The jazzman cometh

The years have seen many incarnations of Herbie Hancock’s sound

Herbie Hancock is known for his chameleon ways.

Throughout the jazz pianist’s 40-year career, he has moved from bop, to funk, to electro, to rock, nominally remaining in the jazz genre but greatly expanding its boundaries.

Within 40 years, most artists grow as people and musicians. Hancock, though, has not simply matured. He constantly shifts directions and periods – jumping forward and backward.

In 2001 and 2002, Hancock, along with famed tenor saxophonist Michael Brecker and trumpeter Roy Hargrove, celebrated the 75th anniversary of John Coltrane and Miles Davis’ birthdays. The tour, called “Directions in Music,” was so successful the group turned it into an album. While Hancock strived to update the classic compositions, the album remained seeded in the traditions of Coltrane and Davis. This was no stretch for Hancock, who played with Davis in the 1960s.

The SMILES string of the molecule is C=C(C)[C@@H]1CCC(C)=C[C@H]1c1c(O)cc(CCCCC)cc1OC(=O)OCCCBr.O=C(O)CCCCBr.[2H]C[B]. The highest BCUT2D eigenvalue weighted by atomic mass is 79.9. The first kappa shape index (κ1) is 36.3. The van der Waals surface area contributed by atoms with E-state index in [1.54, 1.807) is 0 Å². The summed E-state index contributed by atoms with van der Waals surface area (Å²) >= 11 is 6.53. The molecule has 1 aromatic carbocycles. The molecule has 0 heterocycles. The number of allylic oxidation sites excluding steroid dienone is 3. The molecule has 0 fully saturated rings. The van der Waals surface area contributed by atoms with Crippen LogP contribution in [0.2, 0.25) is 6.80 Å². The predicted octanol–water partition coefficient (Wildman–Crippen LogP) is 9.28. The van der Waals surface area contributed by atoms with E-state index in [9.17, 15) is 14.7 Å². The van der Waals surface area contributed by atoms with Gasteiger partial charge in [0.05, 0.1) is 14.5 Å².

Now, the group heads in an opposite direction – forward. Instead of reworking older and renowned jazz artists’ works, “Directions” takes a bit of a risk, looking at contemporary composers less familiar to audiences.

Hancock takes on compositions from the likes of Wayne Shorter, McCoy Tyner, Chick Corea, Jaco Pastorius and himself. The quintet (also joined by Scott Colley and Terri Lyne Carrington) does cover bigger names, such as Stevie Wonder and Ray Charles, but these artists are not as closely associated with jazz.

While Hancock made great strides playing traditional, hard and postbop jazz with Davis, his real accomplishments come from his forward-looking experiments.

“Head Hunters,” Hancock’s 1973 record, not only pushed him into a deeper realm of avant-garde with spacey synthesizers, it also brought funk elements of Sly Stone and Curtis Mayfield to jazz.

In 1983, Hancock had a hit on MTV with “Rockit.” The song featured record scratching, and according to the documentary “Scratch,” which is about DJ culture, it greatly inspired hip-hop scratching.

For Hancock, this looks like another promising new direction.